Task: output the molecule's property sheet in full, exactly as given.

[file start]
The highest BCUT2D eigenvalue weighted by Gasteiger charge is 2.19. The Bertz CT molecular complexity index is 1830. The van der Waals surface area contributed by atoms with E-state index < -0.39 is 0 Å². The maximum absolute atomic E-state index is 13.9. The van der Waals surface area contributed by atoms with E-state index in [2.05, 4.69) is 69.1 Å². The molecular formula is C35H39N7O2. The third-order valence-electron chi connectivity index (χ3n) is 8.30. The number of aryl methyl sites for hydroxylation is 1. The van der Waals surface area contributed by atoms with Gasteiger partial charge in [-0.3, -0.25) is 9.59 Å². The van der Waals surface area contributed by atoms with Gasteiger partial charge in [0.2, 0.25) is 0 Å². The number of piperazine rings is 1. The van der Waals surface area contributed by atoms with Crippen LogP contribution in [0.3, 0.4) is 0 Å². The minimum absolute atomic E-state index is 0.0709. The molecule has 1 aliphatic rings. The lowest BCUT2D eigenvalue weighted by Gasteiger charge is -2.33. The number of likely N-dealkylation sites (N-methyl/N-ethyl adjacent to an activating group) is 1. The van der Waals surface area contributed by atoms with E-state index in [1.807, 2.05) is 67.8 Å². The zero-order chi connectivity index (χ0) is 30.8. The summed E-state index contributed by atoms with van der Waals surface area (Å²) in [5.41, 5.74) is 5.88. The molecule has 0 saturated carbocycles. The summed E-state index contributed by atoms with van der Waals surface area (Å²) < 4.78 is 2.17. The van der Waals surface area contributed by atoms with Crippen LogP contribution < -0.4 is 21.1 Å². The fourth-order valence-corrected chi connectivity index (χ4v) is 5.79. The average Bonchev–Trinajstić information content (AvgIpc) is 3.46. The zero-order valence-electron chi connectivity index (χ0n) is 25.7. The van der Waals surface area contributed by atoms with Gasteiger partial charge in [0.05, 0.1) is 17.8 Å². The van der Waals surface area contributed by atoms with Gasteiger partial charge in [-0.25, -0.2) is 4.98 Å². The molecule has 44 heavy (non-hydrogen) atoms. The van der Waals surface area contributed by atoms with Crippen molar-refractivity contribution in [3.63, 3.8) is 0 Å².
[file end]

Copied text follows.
The highest BCUT2D eigenvalue weighted by Gasteiger charge is 2.19. The Bertz CT molecular complexity index is 1830. The van der Waals surface area contributed by atoms with E-state index < -0.39 is 0 Å². The maximum absolute atomic E-state index is 13.9. The van der Waals surface area contributed by atoms with E-state index in [2.05, 4.69) is 69.1 Å². The molecular formula is C35H39N7O2. The third-order valence-electron chi connectivity index (χ3n) is 8.30. The number of aryl methyl sites for hydroxylation is 1. The van der Waals surface area contributed by atoms with Gasteiger partial charge in [-0.3, -0.25) is 9.59 Å². The van der Waals surface area contributed by atoms with Gasteiger partial charge in [0.2, 0.25) is 0 Å². The number of piperazine rings is 1. The van der Waals surface area contributed by atoms with Crippen LogP contribution in [0.3, 0.4) is 0 Å². The minimum absolute atomic E-state index is 0.0709. The molecule has 1 aliphatic rings. The lowest BCUT2D eigenvalue weighted by Gasteiger charge is -2.33. The number of likely N-dealkylation sites (N-methyl/N-ethyl adjacent to an activating group) is 1. The van der Waals surface area contributed by atoms with E-state index in [1.807, 2.05) is 67.8 Å². The zero-order chi connectivity index (χ0) is 30.8. The summed E-state index contributed by atoms with van der Waals surface area (Å²) in [5.41, 5.74) is 5.88. The molecule has 0 saturated carbocycles. The summed E-state index contributed by atoms with van der Waals surface area (Å²) < 4.78 is 2.17. The van der Waals surface area contributed by atoms with Crippen LogP contribution < -0.4 is 21.1 Å². The fourth-order valence-corrected chi connectivity index (χ4v) is 5.79. The average Bonchev–Trinajstić information content (AvgIpc) is 3.46. The zero-order valence-electron chi connectivity index (χ0n) is 25.7. The van der Waals surface area contributed by atoms with Gasteiger partial charge in [0.05, 0.1) is 17.8 Å². The van der Waals surface area contributed by atoms with Gasteiger partial charge in [-0.25, -0.2) is 4.98 Å². The molecule has 44 heavy (non-hydrogen) atoms. The van der Waals surface area contributed by atoms with Crippen molar-refractivity contribution in [3.63, 3.8) is 0 Å².